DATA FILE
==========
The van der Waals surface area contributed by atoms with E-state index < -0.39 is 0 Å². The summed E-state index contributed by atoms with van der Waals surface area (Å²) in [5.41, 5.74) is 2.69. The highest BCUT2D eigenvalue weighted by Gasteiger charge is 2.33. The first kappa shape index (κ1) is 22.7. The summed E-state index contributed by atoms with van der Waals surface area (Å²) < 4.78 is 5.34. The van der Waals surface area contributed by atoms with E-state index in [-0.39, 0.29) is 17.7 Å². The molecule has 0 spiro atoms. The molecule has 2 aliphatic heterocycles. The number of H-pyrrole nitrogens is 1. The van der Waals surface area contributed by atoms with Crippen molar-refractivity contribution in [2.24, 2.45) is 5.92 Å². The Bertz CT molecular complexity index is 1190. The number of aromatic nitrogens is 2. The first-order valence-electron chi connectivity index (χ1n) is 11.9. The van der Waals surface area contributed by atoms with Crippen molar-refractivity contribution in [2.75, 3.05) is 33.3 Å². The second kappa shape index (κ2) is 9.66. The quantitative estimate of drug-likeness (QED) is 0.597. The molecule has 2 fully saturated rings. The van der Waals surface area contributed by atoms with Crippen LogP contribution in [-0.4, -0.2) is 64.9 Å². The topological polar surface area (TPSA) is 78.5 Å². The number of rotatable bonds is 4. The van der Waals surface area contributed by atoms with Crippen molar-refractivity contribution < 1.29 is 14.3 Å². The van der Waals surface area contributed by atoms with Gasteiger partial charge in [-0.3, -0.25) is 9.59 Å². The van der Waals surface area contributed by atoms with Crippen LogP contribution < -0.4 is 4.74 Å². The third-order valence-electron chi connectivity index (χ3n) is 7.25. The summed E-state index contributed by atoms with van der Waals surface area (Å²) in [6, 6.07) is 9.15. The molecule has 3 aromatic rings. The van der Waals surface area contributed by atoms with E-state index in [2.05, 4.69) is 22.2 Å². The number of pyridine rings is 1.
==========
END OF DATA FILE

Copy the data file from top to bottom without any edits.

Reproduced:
The van der Waals surface area contributed by atoms with E-state index < -0.39 is 0 Å². The summed E-state index contributed by atoms with van der Waals surface area (Å²) in [5.41, 5.74) is 2.69. The highest BCUT2D eigenvalue weighted by Gasteiger charge is 2.33. The first kappa shape index (κ1) is 22.7. The summed E-state index contributed by atoms with van der Waals surface area (Å²) < 4.78 is 5.34. The van der Waals surface area contributed by atoms with E-state index in [-0.39, 0.29) is 17.7 Å². The molecule has 0 spiro atoms. The molecule has 2 aliphatic heterocycles. The number of H-pyrrole nitrogens is 1. The van der Waals surface area contributed by atoms with Crippen molar-refractivity contribution in [2.24, 2.45) is 5.92 Å². The Bertz CT molecular complexity index is 1190. The number of aromatic nitrogens is 2. The first-order valence-electron chi connectivity index (χ1n) is 11.9. The van der Waals surface area contributed by atoms with Crippen molar-refractivity contribution in [2.75, 3.05) is 33.3 Å². The second kappa shape index (κ2) is 9.66. The quantitative estimate of drug-likeness (QED) is 0.597. The molecule has 2 fully saturated rings. The van der Waals surface area contributed by atoms with Crippen LogP contribution in [-0.4, -0.2) is 64.9 Å². The topological polar surface area (TPSA) is 78.5 Å². The number of rotatable bonds is 4. The van der Waals surface area contributed by atoms with Crippen molar-refractivity contribution < 1.29 is 14.3 Å². The van der Waals surface area contributed by atoms with Gasteiger partial charge in [-0.3, -0.25) is 9.59 Å². The van der Waals surface area contributed by atoms with Crippen LogP contribution < -0.4 is 4.74 Å². The third-order valence-electron chi connectivity index (χ3n) is 7.25. The summed E-state index contributed by atoms with van der Waals surface area (Å²) in [6, 6.07) is 9.15. The molecule has 3 aromatic rings. The van der Waals surface area contributed by atoms with E-state index in [2.05, 4.69) is 22.2 Å². The number of pyridine rings is 1.